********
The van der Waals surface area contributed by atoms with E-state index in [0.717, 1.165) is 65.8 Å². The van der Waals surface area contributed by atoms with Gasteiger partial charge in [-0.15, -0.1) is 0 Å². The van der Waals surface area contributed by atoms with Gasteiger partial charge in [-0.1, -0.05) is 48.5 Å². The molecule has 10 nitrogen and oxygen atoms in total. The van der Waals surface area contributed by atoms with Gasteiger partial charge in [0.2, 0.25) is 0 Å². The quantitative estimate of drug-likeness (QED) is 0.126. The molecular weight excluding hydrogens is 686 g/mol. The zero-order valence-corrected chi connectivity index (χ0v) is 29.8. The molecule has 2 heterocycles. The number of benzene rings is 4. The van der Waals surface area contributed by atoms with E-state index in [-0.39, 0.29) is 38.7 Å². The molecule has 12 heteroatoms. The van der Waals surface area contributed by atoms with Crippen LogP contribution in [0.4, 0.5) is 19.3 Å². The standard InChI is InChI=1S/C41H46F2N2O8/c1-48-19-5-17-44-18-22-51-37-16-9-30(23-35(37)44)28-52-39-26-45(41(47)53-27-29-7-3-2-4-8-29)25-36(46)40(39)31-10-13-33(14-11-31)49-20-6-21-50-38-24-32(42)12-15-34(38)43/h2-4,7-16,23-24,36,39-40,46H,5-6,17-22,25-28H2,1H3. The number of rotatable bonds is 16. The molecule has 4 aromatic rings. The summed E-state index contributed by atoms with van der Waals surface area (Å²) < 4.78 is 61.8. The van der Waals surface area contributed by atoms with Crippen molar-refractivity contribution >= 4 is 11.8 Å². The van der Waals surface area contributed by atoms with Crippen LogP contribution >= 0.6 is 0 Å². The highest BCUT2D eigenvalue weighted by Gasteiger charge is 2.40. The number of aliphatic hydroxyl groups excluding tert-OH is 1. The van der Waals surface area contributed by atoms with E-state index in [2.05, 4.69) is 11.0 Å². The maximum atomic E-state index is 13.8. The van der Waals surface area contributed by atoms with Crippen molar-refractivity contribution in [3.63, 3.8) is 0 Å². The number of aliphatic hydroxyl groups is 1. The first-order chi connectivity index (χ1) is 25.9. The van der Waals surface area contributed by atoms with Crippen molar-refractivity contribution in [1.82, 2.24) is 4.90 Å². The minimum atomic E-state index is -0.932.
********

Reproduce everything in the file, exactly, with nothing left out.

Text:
The van der Waals surface area contributed by atoms with E-state index in [0.717, 1.165) is 65.8 Å². The van der Waals surface area contributed by atoms with Gasteiger partial charge in [-0.15, -0.1) is 0 Å². The van der Waals surface area contributed by atoms with Gasteiger partial charge in [-0.1, -0.05) is 48.5 Å². The molecule has 10 nitrogen and oxygen atoms in total. The van der Waals surface area contributed by atoms with Gasteiger partial charge in [0.2, 0.25) is 0 Å². The quantitative estimate of drug-likeness (QED) is 0.126. The molecular weight excluding hydrogens is 686 g/mol. The zero-order valence-corrected chi connectivity index (χ0v) is 29.8. The molecule has 2 heterocycles. The number of benzene rings is 4. The van der Waals surface area contributed by atoms with E-state index in [-0.39, 0.29) is 38.7 Å². The molecule has 12 heteroatoms. The van der Waals surface area contributed by atoms with Crippen LogP contribution in [0.4, 0.5) is 19.3 Å². The standard InChI is InChI=1S/C41H46F2N2O8/c1-48-19-5-17-44-18-22-51-37-16-9-30(23-35(37)44)28-52-39-26-45(41(47)53-27-29-7-3-2-4-8-29)25-36(46)40(39)31-10-13-33(14-11-31)49-20-6-21-50-38-24-32(42)12-15-34(38)43/h2-4,7-16,23-24,36,39-40,46H,5-6,17-22,25-28H2,1H3. The number of rotatable bonds is 16. The molecule has 4 aromatic rings. The summed E-state index contributed by atoms with van der Waals surface area (Å²) < 4.78 is 61.8. The van der Waals surface area contributed by atoms with Crippen molar-refractivity contribution >= 4 is 11.8 Å². The van der Waals surface area contributed by atoms with Crippen LogP contribution >= 0.6 is 0 Å². The highest BCUT2D eigenvalue weighted by Gasteiger charge is 2.40. The number of aliphatic hydroxyl groups excluding tert-OH is 1. The van der Waals surface area contributed by atoms with E-state index in [2.05, 4.69) is 11.0 Å². The maximum atomic E-state index is 13.8. The van der Waals surface area contributed by atoms with Crippen molar-refractivity contribution in [3.63, 3.8) is 0 Å². The number of aliphatic hydroxyl groups is 1. The first-order chi connectivity index (χ1) is 25.9. The van der Waals surface area contributed by atoms with Crippen molar-refractivity contribution in [1.82, 2.24) is 4.90 Å². The minimum atomic E-state index is -0.932.